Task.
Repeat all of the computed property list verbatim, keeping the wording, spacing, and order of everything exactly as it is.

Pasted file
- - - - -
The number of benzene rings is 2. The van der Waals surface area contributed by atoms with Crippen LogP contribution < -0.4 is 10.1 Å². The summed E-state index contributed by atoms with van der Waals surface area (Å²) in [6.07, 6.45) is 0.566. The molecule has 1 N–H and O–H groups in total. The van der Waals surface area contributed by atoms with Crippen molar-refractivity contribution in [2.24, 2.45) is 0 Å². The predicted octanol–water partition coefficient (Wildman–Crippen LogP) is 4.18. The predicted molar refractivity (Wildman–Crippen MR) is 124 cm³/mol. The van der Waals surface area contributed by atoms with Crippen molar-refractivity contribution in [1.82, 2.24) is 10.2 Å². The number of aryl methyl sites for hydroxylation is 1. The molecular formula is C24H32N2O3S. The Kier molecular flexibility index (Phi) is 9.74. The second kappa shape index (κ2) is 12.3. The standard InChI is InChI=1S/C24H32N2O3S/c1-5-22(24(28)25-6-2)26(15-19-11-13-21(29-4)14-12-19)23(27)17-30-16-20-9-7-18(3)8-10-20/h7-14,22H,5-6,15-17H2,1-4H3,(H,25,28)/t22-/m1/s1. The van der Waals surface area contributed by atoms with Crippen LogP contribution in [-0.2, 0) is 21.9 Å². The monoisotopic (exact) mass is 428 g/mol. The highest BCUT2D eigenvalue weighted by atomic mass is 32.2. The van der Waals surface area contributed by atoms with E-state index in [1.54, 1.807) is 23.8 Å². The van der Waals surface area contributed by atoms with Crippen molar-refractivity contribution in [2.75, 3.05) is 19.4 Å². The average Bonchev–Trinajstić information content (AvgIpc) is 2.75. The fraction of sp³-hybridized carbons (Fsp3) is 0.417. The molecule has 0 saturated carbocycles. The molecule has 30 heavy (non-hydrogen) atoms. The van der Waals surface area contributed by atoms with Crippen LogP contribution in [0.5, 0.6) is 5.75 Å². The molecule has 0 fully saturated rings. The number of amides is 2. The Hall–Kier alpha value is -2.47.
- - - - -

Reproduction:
The number of benzene rings is 2. The van der Waals surface area contributed by atoms with Crippen LogP contribution < -0.4 is 10.1 Å². The summed E-state index contributed by atoms with van der Waals surface area (Å²) in [6.07, 6.45) is 0.566. The molecule has 1 N–H and O–H groups in total. The van der Waals surface area contributed by atoms with Crippen molar-refractivity contribution in [2.24, 2.45) is 0 Å². The predicted octanol–water partition coefficient (Wildman–Crippen LogP) is 4.18. The predicted molar refractivity (Wildman–Crippen MR) is 124 cm³/mol. The van der Waals surface area contributed by atoms with Crippen molar-refractivity contribution in [1.82, 2.24) is 10.2 Å². The number of aryl methyl sites for hydroxylation is 1. The molecular formula is C24H32N2O3S. The Kier molecular flexibility index (Phi) is 9.74. The second kappa shape index (κ2) is 12.3. The standard InChI is InChI=1S/C24H32N2O3S/c1-5-22(24(28)25-6-2)26(15-19-11-13-21(29-4)14-12-19)23(27)17-30-16-20-9-7-18(3)8-10-20/h7-14,22H,5-6,15-17H2,1-4H3,(H,25,28)/t22-/m1/s1. The van der Waals surface area contributed by atoms with Crippen LogP contribution in [-0.2, 0) is 21.9 Å². The monoisotopic (exact) mass is 428 g/mol. The highest BCUT2D eigenvalue weighted by atomic mass is 32.2. The van der Waals surface area contributed by atoms with E-state index in [1.54, 1.807) is 23.8 Å². The van der Waals surface area contributed by atoms with Crippen molar-refractivity contribution in [2.75, 3.05) is 19.4 Å². The average Bonchev–Trinajstić information content (AvgIpc) is 2.75. The fraction of sp³-hybridized carbons (Fsp3) is 0.417. The molecule has 0 saturated carbocycles. The molecule has 30 heavy (non-hydrogen) atoms. The van der Waals surface area contributed by atoms with Crippen LogP contribution in [0.5, 0.6) is 5.75 Å². The molecule has 0 fully saturated rings. The number of amides is 2. The Hall–Kier alpha value is -2.47.